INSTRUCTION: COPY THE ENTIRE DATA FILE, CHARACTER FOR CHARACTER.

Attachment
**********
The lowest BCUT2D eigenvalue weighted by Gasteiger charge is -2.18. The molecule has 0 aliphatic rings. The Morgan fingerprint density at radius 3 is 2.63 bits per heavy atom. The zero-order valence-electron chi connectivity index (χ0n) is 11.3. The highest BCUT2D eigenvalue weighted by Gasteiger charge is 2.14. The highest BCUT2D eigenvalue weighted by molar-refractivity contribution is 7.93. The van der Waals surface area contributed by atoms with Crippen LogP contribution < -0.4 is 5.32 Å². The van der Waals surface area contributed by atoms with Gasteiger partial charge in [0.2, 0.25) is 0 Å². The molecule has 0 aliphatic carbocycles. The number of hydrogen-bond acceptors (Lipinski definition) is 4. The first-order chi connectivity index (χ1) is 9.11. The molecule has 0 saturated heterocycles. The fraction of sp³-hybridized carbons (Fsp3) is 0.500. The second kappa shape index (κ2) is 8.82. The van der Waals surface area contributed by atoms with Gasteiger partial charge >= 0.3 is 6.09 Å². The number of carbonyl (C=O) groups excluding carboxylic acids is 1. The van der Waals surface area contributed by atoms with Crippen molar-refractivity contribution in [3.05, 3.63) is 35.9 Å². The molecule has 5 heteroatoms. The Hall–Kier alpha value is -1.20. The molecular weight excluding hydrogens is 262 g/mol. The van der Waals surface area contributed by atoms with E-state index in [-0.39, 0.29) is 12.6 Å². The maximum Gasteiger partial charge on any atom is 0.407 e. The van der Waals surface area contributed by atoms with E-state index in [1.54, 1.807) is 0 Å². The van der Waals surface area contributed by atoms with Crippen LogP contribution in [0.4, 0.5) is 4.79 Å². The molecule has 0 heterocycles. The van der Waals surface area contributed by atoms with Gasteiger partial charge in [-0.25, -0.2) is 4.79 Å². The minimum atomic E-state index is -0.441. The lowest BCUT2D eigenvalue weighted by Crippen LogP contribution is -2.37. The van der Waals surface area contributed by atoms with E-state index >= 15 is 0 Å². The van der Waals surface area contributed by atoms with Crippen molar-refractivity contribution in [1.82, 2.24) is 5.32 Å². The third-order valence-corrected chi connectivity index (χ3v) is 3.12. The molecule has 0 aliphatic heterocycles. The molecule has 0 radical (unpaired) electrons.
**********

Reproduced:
The lowest BCUT2D eigenvalue weighted by Gasteiger charge is -2.18. The molecule has 0 aliphatic rings. The Morgan fingerprint density at radius 3 is 2.63 bits per heavy atom. The zero-order valence-electron chi connectivity index (χ0n) is 11.3. The highest BCUT2D eigenvalue weighted by Gasteiger charge is 2.14. The highest BCUT2D eigenvalue weighted by molar-refractivity contribution is 7.93. The van der Waals surface area contributed by atoms with Crippen LogP contribution < -0.4 is 5.32 Å². The van der Waals surface area contributed by atoms with Gasteiger partial charge in [0.2, 0.25) is 0 Å². The molecule has 0 aliphatic carbocycles. The number of hydrogen-bond acceptors (Lipinski definition) is 4. The first-order chi connectivity index (χ1) is 9.11. The molecule has 0 saturated heterocycles. The fraction of sp³-hybridized carbons (Fsp3) is 0.500. The second kappa shape index (κ2) is 8.82. The van der Waals surface area contributed by atoms with Gasteiger partial charge >= 0.3 is 6.09 Å². The number of carbonyl (C=O) groups excluding carboxylic acids is 1. The van der Waals surface area contributed by atoms with Crippen molar-refractivity contribution in [3.05, 3.63) is 35.9 Å². The molecule has 5 heteroatoms. The Hall–Kier alpha value is -1.20. The molecular weight excluding hydrogens is 262 g/mol. The van der Waals surface area contributed by atoms with E-state index in [-0.39, 0.29) is 12.6 Å². The maximum Gasteiger partial charge on any atom is 0.407 e. The van der Waals surface area contributed by atoms with E-state index in [1.54, 1.807) is 0 Å². The van der Waals surface area contributed by atoms with Crippen LogP contribution in [0.4, 0.5) is 4.79 Å². The molecule has 0 heterocycles. The van der Waals surface area contributed by atoms with Gasteiger partial charge in [-0.25, -0.2) is 4.79 Å². The minimum atomic E-state index is -0.441. The lowest BCUT2D eigenvalue weighted by Crippen LogP contribution is -2.37. The van der Waals surface area contributed by atoms with E-state index >= 15 is 0 Å². The van der Waals surface area contributed by atoms with Crippen molar-refractivity contribution in [1.82, 2.24) is 5.32 Å². The third-order valence-corrected chi connectivity index (χ3v) is 3.12. The molecule has 0 aliphatic heterocycles. The molecule has 0 radical (unpaired) electrons.